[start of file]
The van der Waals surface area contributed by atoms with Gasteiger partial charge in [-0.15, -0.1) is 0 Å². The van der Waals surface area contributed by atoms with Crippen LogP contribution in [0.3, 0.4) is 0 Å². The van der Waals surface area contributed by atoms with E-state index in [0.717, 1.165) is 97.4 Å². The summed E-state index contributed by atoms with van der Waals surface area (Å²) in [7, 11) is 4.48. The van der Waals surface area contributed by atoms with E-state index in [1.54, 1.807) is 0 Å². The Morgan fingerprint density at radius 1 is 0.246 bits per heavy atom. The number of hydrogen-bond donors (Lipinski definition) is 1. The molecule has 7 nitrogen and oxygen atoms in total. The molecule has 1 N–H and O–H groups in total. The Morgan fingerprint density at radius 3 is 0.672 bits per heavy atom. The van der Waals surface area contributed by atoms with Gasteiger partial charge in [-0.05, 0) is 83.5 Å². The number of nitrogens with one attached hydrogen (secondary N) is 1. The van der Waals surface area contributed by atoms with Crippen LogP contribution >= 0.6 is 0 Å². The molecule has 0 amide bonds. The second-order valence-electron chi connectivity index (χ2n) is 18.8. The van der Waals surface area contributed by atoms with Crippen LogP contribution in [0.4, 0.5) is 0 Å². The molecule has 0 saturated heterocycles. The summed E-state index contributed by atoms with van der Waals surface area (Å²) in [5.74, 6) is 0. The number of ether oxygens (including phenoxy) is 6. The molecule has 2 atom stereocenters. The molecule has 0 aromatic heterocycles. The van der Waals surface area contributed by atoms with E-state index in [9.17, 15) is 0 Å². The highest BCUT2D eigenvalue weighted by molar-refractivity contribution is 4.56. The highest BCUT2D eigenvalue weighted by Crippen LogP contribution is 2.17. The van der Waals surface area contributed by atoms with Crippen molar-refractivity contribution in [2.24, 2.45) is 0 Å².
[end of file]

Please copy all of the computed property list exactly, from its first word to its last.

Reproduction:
The van der Waals surface area contributed by atoms with Gasteiger partial charge in [-0.15, -0.1) is 0 Å². The van der Waals surface area contributed by atoms with Crippen LogP contribution in [0.3, 0.4) is 0 Å². The van der Waals surface area contributed by atoms with E-state index in [0.717, 1.165) is 97.4 Å². The summed E-state index contributed by atoms with van der Waals surface area (Å²) in [7, 11) is 4.48. The van der Waals surface area contributed by atoms with E-state index in [1.54, 1.807) is 0 Å². The Morgan fingerprint density at radius 1 is 0.246 bits per heavy atom. The number of hydrogen-bond donors (Lipinski definition) is 1. The molecule has 7 nitrogen and oxygen atoms in total. The molecule has 1 N–H and O–H groups in total. The Morgan fingerprint density at radius 3 is 0.672 bits per heavy atom. The van der Waals surface area contributed by atoms with Gasteiger partial charge in [-0.05, 0) is 83.5 Å². The number of nitrogens with one attached hydrogen (secondary N) is 1. The van der Waals surface area contributed by atoms with Crippen LogP contribution >= 0.6 is 0 Å². The molecule has 0 amide bonds. The second-order valence-electron chi connectivity index (χ2n) is 18.8. The van der Waals surface area contributed by atoms with Crippen LogP contribution in [0.4, 0.5) is 0 Å². The molecule has 0 saturated heterocycles. The summed E-state index contributed by atoms with van der Waals surface area (Å²) in [5.74, 6) is 0. The number of ether oxygens (including phenoxy) is 6. The molecule has 2 atom stereocenters. The molecule has 0 aromatic heterocycles. The van der Waals surface area contributed by atoms with E-state index in [9.17, 15) is 0 Å². The highest BCUT2D eigenvalue weighted by molar-refractivity contribution is 4.56. The highest BCUT2D eigenvalue weighted by Crippen LogP contribution is 2.17. The van der Waals surface area contributed by atoms with Crippen molar-refractivity contribution in [2.24, 2.45) is 0 Å².